Last week, 23 Cornell Law School professors filed an amici curiae (“friends of the court”) brief in Doe v. Cornell University, a case in which a Cornell student identified by the pseudonym John Doe alleged that the university failed to follow its own written disciplinary procedures for sexual misconduct cases in order to deprive him of an opportunity to question his accuser, even indirectly.
Cornell’s written policy doesn’t allow parties in sexual misconduct hearings to directly question each other, but it states, “The Hearing Chair will approve in substance all questions or topics that are relevant and that are not prohibited by these procedures or applicable laws, unduly prejudicial, or cumulative of other evidence.” In other words, Cornell promises an approximation of cross-examination — one that allows the sort of real-time questioning and direct observation by fact-finders that is essential for assessing the credibility of the parties and witnesses.
Readers may remember that in FIRE’s Spotlight on Due Process report, Cornell received a higher score than any other rated institution for maintaining written policies that included a number of critically important procedural safeguards. Although it received only a B overall because it did not guarantee all 10 of the safeguards FIRE looked for, Cornell received full points for the element of “cross-examination” precisely because of the above-quoted provision promising an opportunity to have all relevant questions answered.
But the hearing panel in Doe’s case allegedly refused to relay any of Doe’s proposed questions to his accuser on key topics such as the accuser’s inconsistent statements during and about the night in question. We can’t say we weren’t warned: Back in September, shortly after the release of our report, Cornell Law professor Kevin Clermont criticized Cornell’s failure to adhere to its own disciplinary policies for sexual misconduct cases. Unsurprisingly, Clermont is one of the signatories to last week’s brief.
Doe’s complaint and the professors’ brief allege that the failure to follow written policy in Doe’s case violates Article 78 of New York Civil Practice Law and Rules, which, among other things, allows students at private schools to challenge disciplinary findings that are “made in violation of lawful procedure” and are “arbitrary and capricious.”
The professors also explain, through pages of case law, quotes from treatises, and plain common sense, why cross-examination has deservedly been called “the greatest legal engine ever invented for the discovery of truth.” Especially in cases that hinge on the parties’ credibility and the accuracy of their testimony, such as this one, cross-examination is essential for allowing fact-finders to reach accurate conclusions about what actually happened.
Otherwise, the “all questions or topics” provision is meaningless, and students actually have no right to question the other party or witnesses at all. Unfortunately, the Supreme Court of the State of New York, the trial-level court,
Otherwise, the “all questions or topics” provision is meaningless, and students actually have no right to question the other party or witnesses at all.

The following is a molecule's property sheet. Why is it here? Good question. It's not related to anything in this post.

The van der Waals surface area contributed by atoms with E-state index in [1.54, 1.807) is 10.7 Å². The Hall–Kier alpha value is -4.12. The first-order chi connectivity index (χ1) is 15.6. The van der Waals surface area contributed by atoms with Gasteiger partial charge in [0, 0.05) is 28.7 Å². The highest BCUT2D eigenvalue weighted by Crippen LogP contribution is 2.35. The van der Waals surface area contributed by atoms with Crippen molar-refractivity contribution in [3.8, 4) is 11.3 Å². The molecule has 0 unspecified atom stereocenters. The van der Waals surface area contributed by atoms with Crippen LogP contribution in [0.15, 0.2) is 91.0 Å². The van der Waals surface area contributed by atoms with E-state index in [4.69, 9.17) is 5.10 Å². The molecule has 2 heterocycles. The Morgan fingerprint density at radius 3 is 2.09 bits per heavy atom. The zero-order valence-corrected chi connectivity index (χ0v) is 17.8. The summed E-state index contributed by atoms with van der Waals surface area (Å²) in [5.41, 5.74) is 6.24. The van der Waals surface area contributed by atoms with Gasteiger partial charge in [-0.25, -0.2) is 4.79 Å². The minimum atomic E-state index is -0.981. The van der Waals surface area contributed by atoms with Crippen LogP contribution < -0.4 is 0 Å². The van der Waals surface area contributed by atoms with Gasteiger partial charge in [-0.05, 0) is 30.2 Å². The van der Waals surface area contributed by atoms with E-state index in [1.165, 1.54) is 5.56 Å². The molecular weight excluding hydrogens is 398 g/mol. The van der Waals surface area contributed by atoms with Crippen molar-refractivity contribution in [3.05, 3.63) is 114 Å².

Unfortunately, the Supreme Court of the State of New York, the trial-level court,found that Cornell had “substantially complied” with its policies, and it dismissed Doe’s case. It relied in part on another Cornell provision stating that “[t]he Hearing Chair, in consultation with the Hearing Panel, will determine which of the parties’ requested questions will be asked or topics covered.” The professors’ brief argues — and FIRE agrees — that this provision must be read as simply a statement that the Hearing Chair and Hearing Panel determine whether a question falls into the narrow and specifically enumerated circumstances under which a question might be disallowed, not as a grant of complete discretion to the Hearing Chair and Hearing Panel. Otherwise, the “all questions or topics” provision is meaningless, and students actually have no right to question the other party or witnesses at all.
When assessing policies for our Spotlight on Due Process report, we withheld points for cross-examination at schools that purported to allow questioning but granted total discretion to a hearing chair to reject questions. In light of Cornell’s apparent position that its policies do not, in fact, guarantee the right to ask all relevant questions during disciplinary procedures — even though they say they do — it’s clear that Cornell did not deserve the points that FIRE awarded it, and next year, another school will earn the distinction of having the best written policies for due process.
In reaching its decision, the Supreme Court also asserted that Doe’s questions were “addressed elsewhere in the investigative record.” As the professors aptly note, though, Doe’s concerns couldn’t have been addressed in the record because they pertained to inconsistencies between the record and hearing testimony.
The professors’ brief reminds the court — and the rest of us — that universities are “vested with authority to inflict life-altering punishment,” and so it is essential “that college Title IX procedures not only be fair on paper, but that they be faithfully and fairly applied.” FIRE hopes that the appellate court reverses the dismissal of Doe’s case and reaffirms the importance both of cross-examination in disciplinary hearings and of an institution fairly and consistently applying its own written policies.